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Apple's 'Black Bird' Inspired By Man Tasked With Coaxing Confession From Suspected Serial Killer

"Black Bird" is the upcoming Apple TV+ series based on the memoir a young football hero-turned-drug dealer, James Keene, who must infiltrate a prison for the criminally insane and coax a confession from alleged serial killer Larry Hall.

Taron Egerton in “Black Bird"

A new Apple TV+ original series tells the real-life story of a young drug dealer tasked with trying to coax a confession from a suspected serial killer in exchange for his freedom.

Written and produced by critically-acclaimed crime author Dennis Lehane ("Shutter Island," "Mystic River"), “Black Bird” is the upcoming six-part series on Apple TV+ about Jimmy Keene, a well-liked high school football star and policeman's son sentenced to 10 years in prison without the possibility of parole for dealing drugs.

A prosecutor offers Keene, played by Taron Egerton ("Rocketman," "Eddie the Eagle"), a get-out-of-jail-free card: Infiltrate a maximum-security prison for the criminally insane and elicit a confession from suspected serial killer Larry Hall, played by Paul Walter Hauser ("Richard Jewell," "I, Tonya").

Keene is supposed to get the soft-spoken Hall to admit where he allegedly hid the bodies of young girls the FBI suspects he killed before Hall’s (ultimately unsuccessful) appeal is potentially granted. Per the trailer, authorities believed at the time that Hall — who had only been convicted in federal court of one teenager's kidnapping and rape, though they also believe he killed her — was responsible for up to 14 victims, but they had only recovered the one body. (They now believe he may have killed as many as 40 young women.)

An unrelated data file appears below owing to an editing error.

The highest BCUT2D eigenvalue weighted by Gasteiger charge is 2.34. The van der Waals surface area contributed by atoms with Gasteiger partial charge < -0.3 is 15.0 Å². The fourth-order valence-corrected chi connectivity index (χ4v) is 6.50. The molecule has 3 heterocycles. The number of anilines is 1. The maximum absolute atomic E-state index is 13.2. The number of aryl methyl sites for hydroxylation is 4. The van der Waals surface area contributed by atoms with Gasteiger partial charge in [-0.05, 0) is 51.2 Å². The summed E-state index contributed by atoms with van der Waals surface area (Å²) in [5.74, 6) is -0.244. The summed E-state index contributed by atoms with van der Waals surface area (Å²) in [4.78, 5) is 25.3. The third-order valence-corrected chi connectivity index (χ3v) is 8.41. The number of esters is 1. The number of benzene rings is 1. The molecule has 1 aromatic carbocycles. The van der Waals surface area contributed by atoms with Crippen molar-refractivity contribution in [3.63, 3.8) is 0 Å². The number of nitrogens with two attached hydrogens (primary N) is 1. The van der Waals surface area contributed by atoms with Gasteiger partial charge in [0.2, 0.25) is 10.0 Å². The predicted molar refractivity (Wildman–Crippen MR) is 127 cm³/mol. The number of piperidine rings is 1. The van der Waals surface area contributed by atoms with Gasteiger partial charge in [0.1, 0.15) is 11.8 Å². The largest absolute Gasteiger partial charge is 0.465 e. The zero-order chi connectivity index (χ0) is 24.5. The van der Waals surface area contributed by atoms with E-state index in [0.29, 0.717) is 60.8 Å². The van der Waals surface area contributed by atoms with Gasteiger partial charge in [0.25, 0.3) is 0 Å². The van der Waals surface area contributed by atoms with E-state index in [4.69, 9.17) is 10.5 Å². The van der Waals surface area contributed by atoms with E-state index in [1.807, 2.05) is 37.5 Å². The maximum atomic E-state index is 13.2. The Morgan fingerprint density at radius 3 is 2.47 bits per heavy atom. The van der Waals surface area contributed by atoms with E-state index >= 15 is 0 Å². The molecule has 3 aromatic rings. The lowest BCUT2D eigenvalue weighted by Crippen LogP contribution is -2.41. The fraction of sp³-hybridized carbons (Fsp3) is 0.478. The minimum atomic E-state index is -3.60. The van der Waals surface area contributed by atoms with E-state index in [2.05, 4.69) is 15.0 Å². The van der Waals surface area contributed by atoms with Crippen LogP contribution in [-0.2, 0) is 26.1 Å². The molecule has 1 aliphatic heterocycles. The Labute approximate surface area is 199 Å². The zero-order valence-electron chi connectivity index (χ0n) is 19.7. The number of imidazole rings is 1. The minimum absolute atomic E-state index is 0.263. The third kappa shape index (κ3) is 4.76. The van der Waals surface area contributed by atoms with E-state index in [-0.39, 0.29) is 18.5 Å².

Keene also has to sift through Hall’s shifting narratives, prompting him to question whether or not Hall’s claims are valid.

“In my dreams, I kill women,” Hall’s character says, by way of example, in the trailer. “But they’re just dreams.”

Paul Walter Hauser in “Black Bird”.

The series also marks the late Ray Liotta ("Goodfellas," "Field of Dreams") final on-screen TV performance, playing Jimmy Keene’s father, as reported by Deadline. Liotta, 67, died in his sleep on May 26 while in the Dominican Republic on a film shoot.

His passing came just after he finished shooting “Black Bird.”

Dennis Lehane, who also developed the series, gave a heart-warming tribute following Liotta’s death, stating he specifically wrote the part of decorated policeman Big Jim Keene with Liotta in mind.

“I had no other actor in mind and was floored — humbled, honored, fist-pump elated — when he leapt at playing the part less than 24 hours after we sent him the scripts,” said Lehane. “And the performance he gave? It was a master class.”

Ray Liotta in “Black Bird”.

“Black Bird” is based on the 2011 nonfiction memoir “In With The Devil: A Fallen Hero, A Serial Killer, And A Dangerous Bargain For Redemption,” written by James Keene and Hillel Levin.

Keene got some information about where Hall might have buried some bodies, according to CNN, but then blew his cover by excoriating Hall. He was released after 17 months anyway, according to the Kankakee, Illinois Daily Journal

In 2010, Hall confessed to Laurie Depies' murder, according to the Appleton, Wisconsin Post Crescent. Her body has never been recovered and he has not been charged due to a lack of physical evidence. Hall has subsequently repeatedly confessed to various murders, according to the Belleville, Illinois News-Democrat. His participation in those crimes has never been firmly established.

Hall remains incarcerated in the Federal Correction Institute Butner, a medium security facility in North Carolina. He is not eligible for parole.

The first two episodes of “Black Bird” will premiere on July 8 on Apple TV+, with new episodes every Friday through August 5.

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